5. Labour productivity. If the productivity of labour increases, the firm’s supply curve will shift outward as they will produce more output per unit of time

Other factors (often affect the market supply)

1. Technology. An improvement in technology will shift the market supply curve outwards, as new technology often introduces improvements and efficiency into the production processes.
2. Taxes and subsidies. If the government raises corporate tax, the market supply curve would shift inwards. However, if the government provides a subsidy to a particular sector of the economy, the market supply curve for that sector would shift outwards.
3. Natural conditions. Natural conditions are important for industries such as agriculture. If there are significant adverse weather conditions in a particular year, the market supply curve for agricultural output will shift inwards.

Check your understanding. Think of how the above examples affect the supply curve of a firm or a market supply curve. Think of more examples of non-price factors that may shift the supply curve. Can you name any specific and recent real-world examples of such shifts? Can you differentiate between short-term and long-term shifts in supply?

Supply - Key takeaways

• As generally used by economists, the term ‘supply’ is the total quantity of all goods and services that all firms on the market collectively intend to sell at a given price level.
• The law of supply states that as the price of a good rises, the quantity supplied increases as the firms are willing to produce more units of a good at higher prices. As the price of a good falls, the quantity supplied decreases as the firms are willing to produce fewer units of a good at lower prices.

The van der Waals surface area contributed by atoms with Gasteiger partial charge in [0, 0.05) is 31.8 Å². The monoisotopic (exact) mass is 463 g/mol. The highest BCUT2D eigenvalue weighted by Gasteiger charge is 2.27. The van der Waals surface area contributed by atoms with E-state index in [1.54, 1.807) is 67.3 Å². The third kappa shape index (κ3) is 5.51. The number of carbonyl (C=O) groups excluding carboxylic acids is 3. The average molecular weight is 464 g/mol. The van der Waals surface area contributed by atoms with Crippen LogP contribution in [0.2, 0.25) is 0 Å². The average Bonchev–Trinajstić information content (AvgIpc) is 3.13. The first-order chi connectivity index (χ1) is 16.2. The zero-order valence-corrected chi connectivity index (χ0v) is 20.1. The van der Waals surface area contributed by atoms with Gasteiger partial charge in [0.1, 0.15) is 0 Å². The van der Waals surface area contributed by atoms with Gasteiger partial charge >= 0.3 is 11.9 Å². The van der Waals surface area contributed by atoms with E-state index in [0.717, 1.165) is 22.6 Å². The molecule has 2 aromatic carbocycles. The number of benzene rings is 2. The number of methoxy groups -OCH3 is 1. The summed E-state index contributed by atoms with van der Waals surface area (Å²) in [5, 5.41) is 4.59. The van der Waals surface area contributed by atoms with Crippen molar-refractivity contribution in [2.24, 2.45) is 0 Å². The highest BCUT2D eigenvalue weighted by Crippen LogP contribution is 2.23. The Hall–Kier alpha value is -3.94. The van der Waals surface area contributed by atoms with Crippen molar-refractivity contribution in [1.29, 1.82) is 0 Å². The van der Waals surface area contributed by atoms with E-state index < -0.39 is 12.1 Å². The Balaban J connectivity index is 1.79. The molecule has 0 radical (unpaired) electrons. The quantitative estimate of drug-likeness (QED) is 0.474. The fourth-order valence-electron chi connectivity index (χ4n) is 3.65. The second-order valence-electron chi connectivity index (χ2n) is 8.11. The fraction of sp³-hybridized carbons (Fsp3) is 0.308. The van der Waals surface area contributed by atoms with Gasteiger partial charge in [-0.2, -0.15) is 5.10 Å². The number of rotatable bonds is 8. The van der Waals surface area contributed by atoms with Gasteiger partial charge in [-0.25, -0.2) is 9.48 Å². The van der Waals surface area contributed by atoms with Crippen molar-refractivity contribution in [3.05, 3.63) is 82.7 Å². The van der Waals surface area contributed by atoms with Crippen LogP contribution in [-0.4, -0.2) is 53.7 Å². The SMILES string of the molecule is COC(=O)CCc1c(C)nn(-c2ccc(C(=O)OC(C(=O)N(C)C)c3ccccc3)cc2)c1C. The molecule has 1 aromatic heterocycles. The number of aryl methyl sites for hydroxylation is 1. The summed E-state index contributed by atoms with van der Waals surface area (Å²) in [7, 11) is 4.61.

• Total revenue is the total value received by a firm calculated as the price multiplied by the total output sold.
• The total costs of production are the sum of all the expenses that the firm incurs during a production process.
• The supply curve is a curve that shows which quantity the firms are prepared to supply at various price levels.
• There is a general equation for the linear supply curves.
• Changes in the price will lead to a movement along the supply curve, whilst changes in all other factors will lead to parallel shifts in the supply curve.
• The main supply determinants are cost of labour, cost of raw materials, cost of energy, borrowing costs, labour productivity, technology, taxes and subsidies, and natural conditions.

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What is supply?

The term ‘supply’, as generally used by economists, is the total quantity of all goods and services that all firms on the market collectively intend to sell at a given price level.

What are the determinants of supply?

Supply determinants (also known as supply conditions) are all the other factors, apart from the price, that affect supply. These are usually held constant when the supply curve is drawn as a function of price.

What is supply function in economics?

The linear supply function is: Price (P) = c + d * Quantity supplied (Q)  or

P = c + d * Q where c and d are constants.

What are types of supply?

There are two types of supply: individual firm supply and market supply. Individual firm supply is the quantity of goods and services that a single firm intends to sell at a given price level. Market supply is the total quantity of all goods and services that all firms on the market collectively intend to sell at a given price level.

How does supply affect a business?

Businesses often have to borrow money from a bank to finance their expenditures. If there is a decrease in the interest rate on the bank loan, the supply curve of a firm will shift outwards.

Test your knowledge with multiple choice flashcards

How is the supply curve most often drawn?

The supply can be drawn as an upward-sloping curve.

If there is a decrease in the interest rate on the bank loan, the firm’s supply curve will shift inwards.